Even before the Seminole Heights case, the debate over the death penalty has been an ongoing one in Florida for quite some time.

The last day of November marks the annual International Day of Cities for Life protests to put an end the death penalty.

Pushing in that fight for Florida are parents Andy and Kate Grosmaire. Their daughter, Ann, was shot and killed by her boyfriend Conor McBride after an argument.

It happened March 28, 2010. Ann was 19. She and McBride were dating for three years.

Charged with first-degree murder, McBride could have received the death penalty, but Grosmaire’s parents plead with the state attorney to lessen his charge.

“Instead of turning to anger and bitterness, we forgave him for that," said mom Kate. "We worked with the state attorney to send him to prison for life."

Their appeal got him 20 years in prison instead, with 10 years probation.

“We worked through a process called restorative justice," she said. "We were able to sit down in a room and share with him what our daughter’s loss meant to us and he was able to tell us the details of what happened that night.”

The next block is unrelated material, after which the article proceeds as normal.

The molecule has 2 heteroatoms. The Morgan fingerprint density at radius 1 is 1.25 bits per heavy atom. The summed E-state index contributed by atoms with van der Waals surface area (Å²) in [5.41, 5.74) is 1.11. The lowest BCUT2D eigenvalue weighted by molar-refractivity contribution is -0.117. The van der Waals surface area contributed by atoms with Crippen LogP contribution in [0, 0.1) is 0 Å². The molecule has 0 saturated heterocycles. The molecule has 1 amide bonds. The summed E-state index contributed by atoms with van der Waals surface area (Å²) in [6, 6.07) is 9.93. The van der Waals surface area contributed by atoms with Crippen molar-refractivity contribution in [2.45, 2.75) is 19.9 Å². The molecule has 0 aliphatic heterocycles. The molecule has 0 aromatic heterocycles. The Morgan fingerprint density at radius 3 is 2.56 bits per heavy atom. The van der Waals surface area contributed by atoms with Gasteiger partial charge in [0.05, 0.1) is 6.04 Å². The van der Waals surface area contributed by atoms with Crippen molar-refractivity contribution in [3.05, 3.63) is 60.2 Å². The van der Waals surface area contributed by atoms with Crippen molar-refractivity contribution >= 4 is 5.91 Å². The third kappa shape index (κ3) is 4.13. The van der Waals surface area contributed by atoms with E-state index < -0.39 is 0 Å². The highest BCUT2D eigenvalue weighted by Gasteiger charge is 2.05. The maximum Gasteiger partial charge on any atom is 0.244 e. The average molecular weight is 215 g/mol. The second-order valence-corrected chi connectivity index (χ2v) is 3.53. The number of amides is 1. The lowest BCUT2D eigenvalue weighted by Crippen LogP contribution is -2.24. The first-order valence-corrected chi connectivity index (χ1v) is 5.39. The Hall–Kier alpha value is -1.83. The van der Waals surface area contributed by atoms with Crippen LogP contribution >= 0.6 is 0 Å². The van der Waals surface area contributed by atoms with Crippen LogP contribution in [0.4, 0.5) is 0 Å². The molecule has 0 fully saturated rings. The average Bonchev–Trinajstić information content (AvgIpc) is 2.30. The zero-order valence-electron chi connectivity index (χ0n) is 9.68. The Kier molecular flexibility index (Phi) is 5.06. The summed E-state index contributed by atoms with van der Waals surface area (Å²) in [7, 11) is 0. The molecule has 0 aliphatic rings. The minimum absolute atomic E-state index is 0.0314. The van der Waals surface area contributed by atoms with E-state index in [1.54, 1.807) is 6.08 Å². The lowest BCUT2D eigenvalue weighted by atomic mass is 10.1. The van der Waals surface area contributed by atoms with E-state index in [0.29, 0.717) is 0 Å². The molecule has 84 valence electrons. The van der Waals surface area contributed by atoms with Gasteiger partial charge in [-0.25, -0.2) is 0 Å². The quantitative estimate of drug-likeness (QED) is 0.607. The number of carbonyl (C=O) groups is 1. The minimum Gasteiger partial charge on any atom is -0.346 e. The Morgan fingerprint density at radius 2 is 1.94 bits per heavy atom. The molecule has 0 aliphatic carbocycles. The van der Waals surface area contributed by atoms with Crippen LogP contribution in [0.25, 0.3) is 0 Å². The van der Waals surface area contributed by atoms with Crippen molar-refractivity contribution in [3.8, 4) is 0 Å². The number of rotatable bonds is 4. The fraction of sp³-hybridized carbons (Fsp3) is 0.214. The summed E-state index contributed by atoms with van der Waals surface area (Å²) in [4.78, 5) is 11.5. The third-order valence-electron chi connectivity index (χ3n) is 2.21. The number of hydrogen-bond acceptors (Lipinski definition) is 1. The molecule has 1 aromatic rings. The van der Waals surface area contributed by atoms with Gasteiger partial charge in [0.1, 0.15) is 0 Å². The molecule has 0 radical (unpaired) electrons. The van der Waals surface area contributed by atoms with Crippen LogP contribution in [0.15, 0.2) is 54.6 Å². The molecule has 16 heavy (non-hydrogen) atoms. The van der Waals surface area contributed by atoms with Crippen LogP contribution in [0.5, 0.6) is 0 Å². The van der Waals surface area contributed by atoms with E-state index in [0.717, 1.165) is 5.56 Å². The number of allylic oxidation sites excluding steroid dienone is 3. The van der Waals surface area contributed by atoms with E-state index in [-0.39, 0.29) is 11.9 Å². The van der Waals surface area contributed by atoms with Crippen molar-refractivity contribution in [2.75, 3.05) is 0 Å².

By choosing to forgive their daughter’s killer, they’ve joined the national movement to end the death penalty. The Cities for Life event for the Tampa Bay Area was held at St. Cecelia Church in Clearwater on Thursday.

While it’s a moral issue for some supporters, for others its more about cost and racial inequality. Research claiming the cost of millions to taxpayers was provided by the group Floridians for Alternatives to the Death Penalty.

The Grosmaires say the better alternative is life without parole. The death penalty won’t bring their daughter back or give her justice. Turning their pain into purpose, they hope their story will help others.

“To this day I still miss my daughter," father Andy said." Holidays are particularly very hard for us because one of our children is always missing at the table. It’s a grieving process.

"It’s not that we forget our loved ones but through forgiveness we are no longer tied to the person who has caused us so much harm."

In June. Florida State Attorney Aramis Ayala made headlines for refusing to seek the death penalty in capital murder cases. In a news conference, she said the death penalty led to "chaos, uncertainty and turmoil" and "traps many victims, families in a decades-long cycle of uncertainty."

Gov. Rick Scott ended up reassigning her cases, a move upheld by Florida’s Supreme Court.